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Now let us look at one other significant part (which we said we would discuss later) - how we notify the changes to the UI. We used liveData to communicate between viewModel and view in the rxJava code, where we observe the liveData from the view (Fragment in this case):

    private fun observeViewSates() {
        sharedViewModel.observeViewStates().observe(viewLifecycleOwner, Observer { viewStates ->
            when (viewStates) {
                is ViewStates.CountryListStates.ShowLoading -> {
                    //show loader
                }
                is ViewStates.CountryListStates.ShowContent -> {
                    //render content state
                }
            }
        })
    }
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Here is the counterpart using coroutines:

    private fun observeViewSates() {
        uiStateJob = lifecycleScope.launchWhenStarted {
            sharedViewModel.observeViewStates().collect { viewStates ->
                when (viewStates) {
                    is CountryListStates.ShowLoading -> {
                        //show loader
                    }
                    is CountryListStates.ShowContent -> {
                        //render content state
                    }
                }
            }
        }
    }
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Here we have used StateFlow (a hot observable) in the viewModel to maintain the state of the UI and it is being collected by the View.
This is how I have initialized the stateFlow in viewModel:

private val countryListViewStates = MutableStateFlow<CountryListStates>(
            CountryListStates.ShowLoading
        )
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Now here is the thing between stateflow and liveData - StateFlow has some advantages over liveData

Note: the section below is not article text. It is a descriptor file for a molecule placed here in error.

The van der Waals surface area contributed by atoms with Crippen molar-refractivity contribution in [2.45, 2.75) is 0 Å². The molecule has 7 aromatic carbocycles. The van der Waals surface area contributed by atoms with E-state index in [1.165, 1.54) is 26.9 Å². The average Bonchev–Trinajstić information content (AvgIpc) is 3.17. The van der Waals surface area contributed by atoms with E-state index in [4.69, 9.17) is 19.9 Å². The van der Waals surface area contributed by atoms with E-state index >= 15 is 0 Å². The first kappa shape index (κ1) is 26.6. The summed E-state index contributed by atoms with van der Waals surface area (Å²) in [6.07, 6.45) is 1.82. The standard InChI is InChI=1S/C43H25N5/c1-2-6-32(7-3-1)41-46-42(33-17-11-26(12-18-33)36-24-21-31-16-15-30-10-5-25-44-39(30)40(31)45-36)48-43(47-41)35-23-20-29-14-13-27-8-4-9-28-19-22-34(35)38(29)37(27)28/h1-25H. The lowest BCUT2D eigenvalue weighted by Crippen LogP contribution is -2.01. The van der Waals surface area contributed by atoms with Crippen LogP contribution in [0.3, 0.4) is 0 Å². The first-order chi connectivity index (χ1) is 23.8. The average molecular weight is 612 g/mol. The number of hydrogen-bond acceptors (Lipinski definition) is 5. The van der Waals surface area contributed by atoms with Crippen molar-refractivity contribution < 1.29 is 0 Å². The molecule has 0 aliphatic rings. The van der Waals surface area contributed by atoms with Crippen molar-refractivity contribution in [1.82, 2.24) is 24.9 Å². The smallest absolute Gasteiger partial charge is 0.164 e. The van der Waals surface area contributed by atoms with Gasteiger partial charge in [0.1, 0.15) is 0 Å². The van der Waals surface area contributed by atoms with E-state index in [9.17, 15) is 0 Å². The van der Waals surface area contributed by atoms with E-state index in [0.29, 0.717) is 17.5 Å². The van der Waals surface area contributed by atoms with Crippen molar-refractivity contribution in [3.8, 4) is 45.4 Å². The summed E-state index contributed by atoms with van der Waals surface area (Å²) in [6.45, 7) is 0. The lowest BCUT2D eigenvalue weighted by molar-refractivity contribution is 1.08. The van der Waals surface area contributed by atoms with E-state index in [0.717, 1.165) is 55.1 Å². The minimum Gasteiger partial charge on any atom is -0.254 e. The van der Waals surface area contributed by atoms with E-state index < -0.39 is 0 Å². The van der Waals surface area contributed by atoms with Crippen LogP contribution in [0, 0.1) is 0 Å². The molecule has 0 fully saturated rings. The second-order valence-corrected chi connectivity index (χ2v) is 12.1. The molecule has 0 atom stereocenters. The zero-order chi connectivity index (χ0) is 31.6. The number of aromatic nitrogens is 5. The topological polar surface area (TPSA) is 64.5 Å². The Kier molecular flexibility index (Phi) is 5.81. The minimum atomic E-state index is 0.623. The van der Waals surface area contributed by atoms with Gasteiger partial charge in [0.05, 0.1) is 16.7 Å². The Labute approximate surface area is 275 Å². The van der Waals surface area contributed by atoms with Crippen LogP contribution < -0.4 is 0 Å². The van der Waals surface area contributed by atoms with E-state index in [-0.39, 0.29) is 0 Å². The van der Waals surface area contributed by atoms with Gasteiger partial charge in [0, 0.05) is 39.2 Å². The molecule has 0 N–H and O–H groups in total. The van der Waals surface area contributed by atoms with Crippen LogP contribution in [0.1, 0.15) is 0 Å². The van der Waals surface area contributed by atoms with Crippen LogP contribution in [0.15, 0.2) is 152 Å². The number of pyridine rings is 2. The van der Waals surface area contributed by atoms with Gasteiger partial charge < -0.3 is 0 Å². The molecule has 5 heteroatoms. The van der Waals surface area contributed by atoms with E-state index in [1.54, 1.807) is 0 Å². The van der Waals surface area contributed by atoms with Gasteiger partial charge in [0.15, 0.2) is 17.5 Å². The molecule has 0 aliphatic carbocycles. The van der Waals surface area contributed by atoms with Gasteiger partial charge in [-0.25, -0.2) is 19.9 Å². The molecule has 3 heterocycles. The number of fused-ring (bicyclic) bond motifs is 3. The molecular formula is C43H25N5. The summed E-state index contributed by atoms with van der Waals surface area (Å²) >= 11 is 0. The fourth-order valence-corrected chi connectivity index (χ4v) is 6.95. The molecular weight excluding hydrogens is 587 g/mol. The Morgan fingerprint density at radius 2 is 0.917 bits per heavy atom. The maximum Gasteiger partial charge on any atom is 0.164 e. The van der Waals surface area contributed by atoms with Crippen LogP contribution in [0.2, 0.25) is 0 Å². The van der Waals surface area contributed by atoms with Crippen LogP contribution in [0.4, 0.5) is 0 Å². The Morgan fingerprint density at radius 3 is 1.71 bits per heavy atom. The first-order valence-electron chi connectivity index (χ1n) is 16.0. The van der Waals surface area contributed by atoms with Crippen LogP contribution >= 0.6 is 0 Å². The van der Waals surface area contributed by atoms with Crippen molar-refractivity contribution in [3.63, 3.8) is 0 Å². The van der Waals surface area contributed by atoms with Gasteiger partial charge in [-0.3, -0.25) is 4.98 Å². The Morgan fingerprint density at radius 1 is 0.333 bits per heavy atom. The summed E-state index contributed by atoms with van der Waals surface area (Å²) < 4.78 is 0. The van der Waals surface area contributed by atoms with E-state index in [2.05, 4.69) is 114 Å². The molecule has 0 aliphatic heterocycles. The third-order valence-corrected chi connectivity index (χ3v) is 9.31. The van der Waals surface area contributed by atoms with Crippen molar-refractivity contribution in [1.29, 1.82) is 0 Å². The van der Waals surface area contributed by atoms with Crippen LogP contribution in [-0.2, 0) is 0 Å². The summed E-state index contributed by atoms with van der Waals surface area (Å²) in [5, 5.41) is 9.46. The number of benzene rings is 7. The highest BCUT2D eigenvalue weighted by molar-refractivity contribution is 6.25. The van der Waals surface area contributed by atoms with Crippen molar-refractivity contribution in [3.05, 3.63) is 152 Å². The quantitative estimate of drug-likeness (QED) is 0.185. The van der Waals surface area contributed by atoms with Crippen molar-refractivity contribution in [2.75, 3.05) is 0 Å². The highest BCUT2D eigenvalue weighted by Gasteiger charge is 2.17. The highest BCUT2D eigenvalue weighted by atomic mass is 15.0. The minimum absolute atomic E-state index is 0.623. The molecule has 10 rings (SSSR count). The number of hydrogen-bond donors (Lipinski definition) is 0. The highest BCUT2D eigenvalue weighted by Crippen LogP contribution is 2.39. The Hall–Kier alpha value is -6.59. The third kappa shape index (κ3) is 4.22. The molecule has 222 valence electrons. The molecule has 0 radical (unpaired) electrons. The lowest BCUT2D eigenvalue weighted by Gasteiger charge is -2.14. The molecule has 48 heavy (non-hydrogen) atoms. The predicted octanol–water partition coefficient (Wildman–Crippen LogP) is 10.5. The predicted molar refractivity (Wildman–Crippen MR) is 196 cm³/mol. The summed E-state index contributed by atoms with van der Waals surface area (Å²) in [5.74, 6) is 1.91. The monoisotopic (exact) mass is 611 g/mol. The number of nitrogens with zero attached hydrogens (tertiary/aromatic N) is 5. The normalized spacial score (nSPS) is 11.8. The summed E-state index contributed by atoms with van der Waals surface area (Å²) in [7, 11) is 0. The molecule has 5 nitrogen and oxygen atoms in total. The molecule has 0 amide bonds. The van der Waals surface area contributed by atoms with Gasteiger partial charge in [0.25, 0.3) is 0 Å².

• You don't need to worry what thread you are on to update the value of StateFlow.
  • You always have a defined initial state.
  • A guarantee of the value being non null - where you are observing, because of course you cannot set a null value.

But It comes at an additional cost:

  • StateFlow is not lifecycle aware like liveData.
  • In order to make stateFlow lifecycle aware we are using launchWhenStarted of LifecycleCoroutineScope. This will ensure UI events wont be observed when the view is no longer active.
  • However we would need to cancel the coroutine scope of launchWhenStarted explicitly on onStop, because otherwise the older scopes will still keep receiving the updates, when the UI becomes active again.

[You can read more from the Android official docs]: https://developer.android.com/kotlin/flow/stateflow-and-sharedflow

So Its completely up to you whether you want to have lifecycle aware liveData or you want StateFlow for the UI layer - depending upon how you want to handle the logic.

rxJava had a good learning curve. Once you get accustomed to it - it's a life saver no doubt. But for the parts where we just need to offload some work off the the main thread and there is no such dire need for reactivity we can easily switch to coroutines and get the job done effectively.

Here is the link to the project on github. Master branch has the rxJava code and the branch branch_coroutine has the coroutine migrated code.

CountryListing

An Android app that fetches a list of countries from an open API and displays it in a recycler view

Application uses MVVM architecture and below is the structire

coroutines_architecture

We fetch list of counries from an open API and cache it in the File System When there is no network we return the cached data If there is no data available in the cache we show user an error. The App uses RXJava, retrofit along with dagger Android as tech stack.

Cover Photo by Mariko margetson on Unsplash